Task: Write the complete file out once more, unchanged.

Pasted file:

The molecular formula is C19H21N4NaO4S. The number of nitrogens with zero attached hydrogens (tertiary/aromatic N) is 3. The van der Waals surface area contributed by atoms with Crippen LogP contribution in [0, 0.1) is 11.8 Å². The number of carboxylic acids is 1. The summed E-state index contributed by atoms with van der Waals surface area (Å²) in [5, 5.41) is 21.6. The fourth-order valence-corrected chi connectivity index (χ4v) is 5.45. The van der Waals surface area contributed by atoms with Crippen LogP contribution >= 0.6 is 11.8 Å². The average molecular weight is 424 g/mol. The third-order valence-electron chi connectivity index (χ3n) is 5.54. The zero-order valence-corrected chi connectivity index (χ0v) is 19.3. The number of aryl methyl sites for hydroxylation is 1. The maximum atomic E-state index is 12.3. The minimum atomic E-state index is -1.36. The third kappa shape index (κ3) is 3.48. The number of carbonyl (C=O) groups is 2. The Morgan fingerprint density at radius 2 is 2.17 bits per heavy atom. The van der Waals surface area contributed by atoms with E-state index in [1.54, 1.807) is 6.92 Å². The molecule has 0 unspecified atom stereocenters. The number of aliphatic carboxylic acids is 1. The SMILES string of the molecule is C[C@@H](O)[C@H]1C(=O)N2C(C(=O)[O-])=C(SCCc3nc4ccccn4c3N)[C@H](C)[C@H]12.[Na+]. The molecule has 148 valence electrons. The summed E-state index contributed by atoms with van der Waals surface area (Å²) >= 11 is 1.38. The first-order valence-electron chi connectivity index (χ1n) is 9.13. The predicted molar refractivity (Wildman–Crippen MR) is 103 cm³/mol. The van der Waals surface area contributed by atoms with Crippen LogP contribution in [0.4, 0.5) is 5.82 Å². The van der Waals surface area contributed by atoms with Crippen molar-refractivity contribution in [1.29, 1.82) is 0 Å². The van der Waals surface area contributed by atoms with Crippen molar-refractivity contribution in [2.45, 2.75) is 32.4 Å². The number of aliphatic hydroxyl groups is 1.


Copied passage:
The molecular formula is C19H21N4NaO4S. The number of nitrogens with zero attached hydrogens (tertiary/aromatic N) is 3. The van der Waals surface area contributed by atoms with Crippen LogP contribution in [0, 0.1) is 11.8 Å². The number of carboxylic acids is 1. The summed E-state index contributed by atoms with van der Waals surface area (Å²) in [5, 5.41) is 21.6. The fourth-order valence-corrected chi connectivity index (χ4v) is 5.45. The van der Waals surface area contributed by atoms with Crippen LogP contribution >= 0.6 is 11.8 Å². The average molecular weight is 424 g/mol. The third-order valence-electron chi connectivity index (χ3n) is 5.54. The zero-order valence-corrected chi connectivity index (χ0v) is 19.3. The number of aryl methyl sites for hydroxylation is 1. The maximum atomic E-state index is 12.3. The minimum atomic E-state index is -1.36. The third kappa shape index (κ3) is 3.48. The number of carbonyl (C=O) groups is 2. The Morgan fingerprint density at radius 2 is 2.17 bits per heavy atom. The van der Waals surface area contributed by atoms with E-state index in [1.54, 1.807) is 6.92 Å². The molecule has 0 unspecified atom stereocenters. The number of aliphatic carboxylic acids is 1. The SMILES string of the molecule is C[C@@H](O)[C@H]1C(=O)N2C(C(=O)[O-])=C(SCCc3nc4ccccn4c3N)[C@H](C)[C@H]12.[Na+]. The molecule has 148 valence electrons. The summed E-state index contributed by atoms with van der Waals surface area (Å²) >= 11 is 1.38. The first-order valence-electron chi connectivity index (χ1n) is 9.13. The predicted molar refractivity (Wildman–Crippen MR) is 103 cm³/mol. The van der Waals surface area contributed by atoms with Crippen LogP contribution in [0.4, 0.5) is 5.82 Å². The van der Waals surface area contributed by atoms with Crippen molar-refractivity contribution in [1.29, 1.82) is 0 Å². The van der Waals surface area contributed by atoms with Crippen molar-refractivity contribution in [2.45, 2.75) is 32.4 Å². The number of aliphatic hydroxyl groups is 1.